Commuters have to wade through drain water to get to work
nce again, rain has caused large parts of the country to go under water, including Bangladesh’s port city of Chittagong, where the overnight downpour has led to many areas in the city to become quickly inundated, causing immense suffering to residents.
For a nation that experiences two monsoons every year, it seems that we are fundamentally unprepared to deal with rain, whether it is in regions near rivers or coasts, where the rise of water levels causes entire houses and farms to become submerged, or in cities, where water-logging as a result of poor infrastructure and drainage systems leads to a city floating on filthy drain water.
For a nation that is eyeing middle-income status and seeking further foreign investment, it does not bode well when both its capital and its primary port city have such poor drainage systems that commuters have to wade through drain water to get to work and their respective public transport systems essentially shut down.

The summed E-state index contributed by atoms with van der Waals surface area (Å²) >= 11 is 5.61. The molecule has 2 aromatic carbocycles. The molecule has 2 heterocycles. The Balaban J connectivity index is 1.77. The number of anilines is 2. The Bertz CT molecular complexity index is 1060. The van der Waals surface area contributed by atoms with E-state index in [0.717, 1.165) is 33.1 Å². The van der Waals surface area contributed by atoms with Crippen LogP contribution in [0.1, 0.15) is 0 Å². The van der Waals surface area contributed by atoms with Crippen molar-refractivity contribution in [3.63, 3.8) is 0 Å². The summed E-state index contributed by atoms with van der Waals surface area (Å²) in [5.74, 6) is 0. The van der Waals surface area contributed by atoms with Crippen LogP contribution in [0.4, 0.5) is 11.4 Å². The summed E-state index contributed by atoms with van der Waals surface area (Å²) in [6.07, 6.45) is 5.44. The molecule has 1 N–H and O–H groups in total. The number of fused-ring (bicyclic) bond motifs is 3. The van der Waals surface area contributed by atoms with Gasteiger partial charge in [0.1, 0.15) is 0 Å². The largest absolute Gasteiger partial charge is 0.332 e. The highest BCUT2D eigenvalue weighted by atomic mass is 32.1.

This is not to mention the fact that, as we try to fight the coronavirus pandemic and record numbers of dengue cases, there is potential for waterborne and other types of diseases to spread rapidly in such a situation.
Even though the government had approved a project worth almost Tk8,000 crore for the Chittagong Development Board to alleviate the water-logging crisis in 2017, people’s suffering has only gotten worse in the ensuing days, with work in the project only half done.
With so much inefficiency and ineptitude marking our infrastructural projects, delays have become all too common, and until we solve this problem inherent within our governance, sustainable development for our nation will continue to be a dream that never comes true.